The valedictorian headed off to college at Pembroke (then the women's college at Brown University) in Rhode Island. Economics quickly drew her in. "She was totally smitten" after her first course, Grosart says, recalling the excitement Yellen shared when returning home on a break.
Graduating with highest honors led to the opportunity to do doctoral work at Yale University, followed by a rare invitation from Harvard University to start teaching there before she had landed a job anywhere else. Yellen's career had begun its upward arc.
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In 1977, Yellen met George Akerlof, another rising star in the field of economics. It was essentially love at first seminar. Or, actually, at lunch after a seminar. This was when the two happened to be working in research positions at the Federal Reserve in Washington. They were married the next year.
"We liked each other immediately," Mr. Akerlof writes in an autobiographical sketch. "Not only did our personalities mesh perfectly, but we have also always been in all but perfect agreement about macroeconomics."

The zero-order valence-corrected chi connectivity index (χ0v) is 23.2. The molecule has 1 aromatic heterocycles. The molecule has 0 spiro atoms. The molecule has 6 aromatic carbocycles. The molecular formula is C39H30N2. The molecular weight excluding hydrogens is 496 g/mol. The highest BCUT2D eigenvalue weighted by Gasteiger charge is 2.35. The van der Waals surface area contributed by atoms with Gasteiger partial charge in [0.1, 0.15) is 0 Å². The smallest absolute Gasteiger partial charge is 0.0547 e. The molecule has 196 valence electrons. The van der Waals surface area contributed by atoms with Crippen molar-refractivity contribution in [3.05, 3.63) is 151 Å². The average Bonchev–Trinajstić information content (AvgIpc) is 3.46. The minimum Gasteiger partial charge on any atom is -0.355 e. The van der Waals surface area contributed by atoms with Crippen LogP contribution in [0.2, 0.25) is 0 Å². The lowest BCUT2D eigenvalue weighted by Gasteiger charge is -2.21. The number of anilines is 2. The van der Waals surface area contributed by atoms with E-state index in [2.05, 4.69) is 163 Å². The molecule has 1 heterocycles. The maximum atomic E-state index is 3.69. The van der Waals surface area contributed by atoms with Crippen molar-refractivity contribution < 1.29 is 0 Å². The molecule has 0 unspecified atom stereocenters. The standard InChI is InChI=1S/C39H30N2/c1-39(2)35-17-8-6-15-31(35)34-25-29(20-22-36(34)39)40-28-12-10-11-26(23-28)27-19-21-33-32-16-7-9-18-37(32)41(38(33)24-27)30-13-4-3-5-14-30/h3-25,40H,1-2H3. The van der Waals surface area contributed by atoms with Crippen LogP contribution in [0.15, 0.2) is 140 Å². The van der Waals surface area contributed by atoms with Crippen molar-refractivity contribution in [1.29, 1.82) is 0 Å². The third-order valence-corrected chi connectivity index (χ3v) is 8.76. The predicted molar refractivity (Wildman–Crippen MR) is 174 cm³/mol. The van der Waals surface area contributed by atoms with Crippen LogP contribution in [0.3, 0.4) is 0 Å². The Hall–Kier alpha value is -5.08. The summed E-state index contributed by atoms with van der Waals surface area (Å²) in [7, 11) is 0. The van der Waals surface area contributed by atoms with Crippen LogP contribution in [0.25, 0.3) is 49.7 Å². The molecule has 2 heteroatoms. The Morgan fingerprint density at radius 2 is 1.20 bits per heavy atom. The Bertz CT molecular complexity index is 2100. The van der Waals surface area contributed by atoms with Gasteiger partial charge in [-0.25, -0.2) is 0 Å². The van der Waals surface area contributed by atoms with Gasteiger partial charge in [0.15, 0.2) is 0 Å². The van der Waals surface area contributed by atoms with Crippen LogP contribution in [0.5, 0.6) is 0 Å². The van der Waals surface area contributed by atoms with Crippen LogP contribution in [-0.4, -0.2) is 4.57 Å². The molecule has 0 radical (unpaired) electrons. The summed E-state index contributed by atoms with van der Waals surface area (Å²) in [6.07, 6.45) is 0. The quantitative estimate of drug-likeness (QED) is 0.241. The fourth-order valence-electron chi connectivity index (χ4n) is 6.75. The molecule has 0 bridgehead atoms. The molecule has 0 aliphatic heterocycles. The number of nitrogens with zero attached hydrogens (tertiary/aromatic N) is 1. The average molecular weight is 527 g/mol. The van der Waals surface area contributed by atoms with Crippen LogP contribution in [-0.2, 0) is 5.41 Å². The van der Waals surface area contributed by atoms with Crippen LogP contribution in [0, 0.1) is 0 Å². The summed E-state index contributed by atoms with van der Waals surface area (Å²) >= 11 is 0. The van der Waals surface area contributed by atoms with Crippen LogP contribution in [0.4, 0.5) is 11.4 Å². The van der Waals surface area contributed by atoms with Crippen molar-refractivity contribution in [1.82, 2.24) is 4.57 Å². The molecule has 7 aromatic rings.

The two collaborated on research even as they were also teaming up to raise a son, Robert.
The scholar spouses shared an interest in mysteries related to unemployment. One influential paper, for example, promoted an explanation for why wages are "sticky" – why they don't drop when a recession hits and unemployment spikes. Their conclusion: Employers know steep wage cuts could affect the morale and productivity of workers. So firms shun the temptation to just pay the lowest wage possible at a given time.
Akerlof's and Yellen's academic lives have been centered around the University of California, Berkeley, where he won a Nobel Prize and she taught for years at the Haas School of Business.